Trophy home sales soar as London’s luxury property market restarts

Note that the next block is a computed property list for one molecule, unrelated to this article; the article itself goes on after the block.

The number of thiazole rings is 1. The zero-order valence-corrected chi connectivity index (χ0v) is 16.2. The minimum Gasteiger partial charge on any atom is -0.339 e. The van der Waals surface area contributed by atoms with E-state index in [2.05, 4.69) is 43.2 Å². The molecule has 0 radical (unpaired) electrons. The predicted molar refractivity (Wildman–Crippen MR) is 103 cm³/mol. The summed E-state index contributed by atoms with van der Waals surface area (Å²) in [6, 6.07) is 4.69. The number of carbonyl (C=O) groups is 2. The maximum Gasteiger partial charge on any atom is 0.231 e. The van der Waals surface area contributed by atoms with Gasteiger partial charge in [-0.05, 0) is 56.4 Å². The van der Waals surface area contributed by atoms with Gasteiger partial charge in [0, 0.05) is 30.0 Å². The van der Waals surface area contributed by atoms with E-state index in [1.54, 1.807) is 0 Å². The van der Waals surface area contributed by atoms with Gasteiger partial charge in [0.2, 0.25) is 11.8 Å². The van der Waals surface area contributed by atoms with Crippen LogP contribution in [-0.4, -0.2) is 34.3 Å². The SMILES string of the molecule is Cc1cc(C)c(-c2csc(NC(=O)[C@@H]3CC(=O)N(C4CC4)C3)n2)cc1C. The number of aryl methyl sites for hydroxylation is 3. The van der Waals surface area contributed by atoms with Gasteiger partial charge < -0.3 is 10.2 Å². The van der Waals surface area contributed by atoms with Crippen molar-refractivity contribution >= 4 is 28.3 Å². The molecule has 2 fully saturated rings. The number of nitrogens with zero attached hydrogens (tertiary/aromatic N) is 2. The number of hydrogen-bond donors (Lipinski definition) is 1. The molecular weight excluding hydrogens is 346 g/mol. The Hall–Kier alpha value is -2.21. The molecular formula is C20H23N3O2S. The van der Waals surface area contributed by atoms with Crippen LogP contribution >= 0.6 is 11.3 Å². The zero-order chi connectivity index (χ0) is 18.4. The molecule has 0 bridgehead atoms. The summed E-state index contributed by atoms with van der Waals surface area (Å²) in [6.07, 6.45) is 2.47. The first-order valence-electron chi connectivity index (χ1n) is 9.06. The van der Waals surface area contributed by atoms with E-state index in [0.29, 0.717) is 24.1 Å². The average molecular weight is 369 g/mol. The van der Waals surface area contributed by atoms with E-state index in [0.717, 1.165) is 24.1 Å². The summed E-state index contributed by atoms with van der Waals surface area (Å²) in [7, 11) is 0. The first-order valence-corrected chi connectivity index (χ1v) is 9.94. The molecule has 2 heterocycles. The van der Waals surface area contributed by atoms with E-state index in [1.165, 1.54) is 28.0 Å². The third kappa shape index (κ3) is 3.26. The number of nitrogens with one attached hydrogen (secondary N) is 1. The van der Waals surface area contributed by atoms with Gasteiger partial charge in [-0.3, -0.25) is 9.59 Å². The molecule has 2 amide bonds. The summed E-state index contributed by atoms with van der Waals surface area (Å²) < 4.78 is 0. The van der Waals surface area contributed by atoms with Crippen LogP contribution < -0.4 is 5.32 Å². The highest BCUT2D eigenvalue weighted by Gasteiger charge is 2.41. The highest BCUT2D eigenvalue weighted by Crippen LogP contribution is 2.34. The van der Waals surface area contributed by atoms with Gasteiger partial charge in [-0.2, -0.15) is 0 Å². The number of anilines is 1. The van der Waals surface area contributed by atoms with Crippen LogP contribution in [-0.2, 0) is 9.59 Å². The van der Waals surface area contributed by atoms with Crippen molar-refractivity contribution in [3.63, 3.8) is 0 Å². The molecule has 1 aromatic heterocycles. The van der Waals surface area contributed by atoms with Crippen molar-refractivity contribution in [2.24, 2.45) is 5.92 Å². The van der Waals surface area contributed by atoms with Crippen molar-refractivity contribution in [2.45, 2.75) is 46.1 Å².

Despite a shortage of supply, collapse of Russian-led deals, and global instability, the number of luxury homes in central London has returned back to pre-pandemic levels. The January sales volumes of multi-million-pound mansions was 33% higher than in the same month of 2019, and 31% higher than February 2019. This is as the luxury central London market starts to recover from the uncertainty of Brexit. LonRes’s new data shows that the average property price has risen by 5.9% to GBP1,700 per sq ft, despite a lack of supply and collapse of Russian-led deals. Anthony Payne, managing director at LonRes, says that there has been a lot of press about the shortage of stock in prime London. This means that prices will rise. A completely unfinished Hampstead penthouse with no flooring, ceilings, or plastering is on the market for GBP5.2m. Two stucco mansions in Regent’s Park are for sale ‘as shell’ for GBP80m terrace. This is a significant improvement over the 258 days in February 2020, when the country was locked down. However, it is still more than 70% higher than the peak of London’s luxury market in 2014. A Hampstead penthouse that is completely unfinished is on the market for GBP5.2m. Two Regent’s Park stucco mansions are for sale “as a shell” on a GBP80m terrace. “While stock is low and demand has returned, the market is very price sensitive,” Chris Sellwood from Rokstone Properties. He adds that if a property is too expensive, buyers won’t even view it online or go to visit it. “Sellers believe that the central London market is booming because it’s busy. But it’s not. It is just resuming after the pandemic. LonRes’s Payne said that the return of the overseas buyer could not halt sales but rather increase uncertainty due to Russia’s invasion in Ukraine. This could lead to wealthy international buyers returning to London, Payne of LonRes says. “The horrifying scenes from Ukraine show a human tragedy of untold pain and undercut the uncertainty of the future. It is too early to predict what the future might hold as the UK is exposed to the effects of war. However, past experience has shown that prime London has been a safe place to invest in times of uncertainty,” he said. A few high-end agents have reported that Russian buyers have been withdrawing from property deals since the UK Government imposed sanctions on oligarchs. “Anyone of Russian citizenship is reluctant to commit to buying a home because they are wary that blanket sanctions could affect them in some way,” Mark Pollack, Ashton Chase director, says. However, the overall impact of Russian-driven sales on the recovery is not significant. We are seeing a large number of US buyers returning to the US. American companies are the most successful in the world. There is a lot there and they see London to be a relatively cheap place to invest. Sellwood states that Hong Kong buyers are also back and concerned about the long-term transition of Hong Kong to Chinese rule.”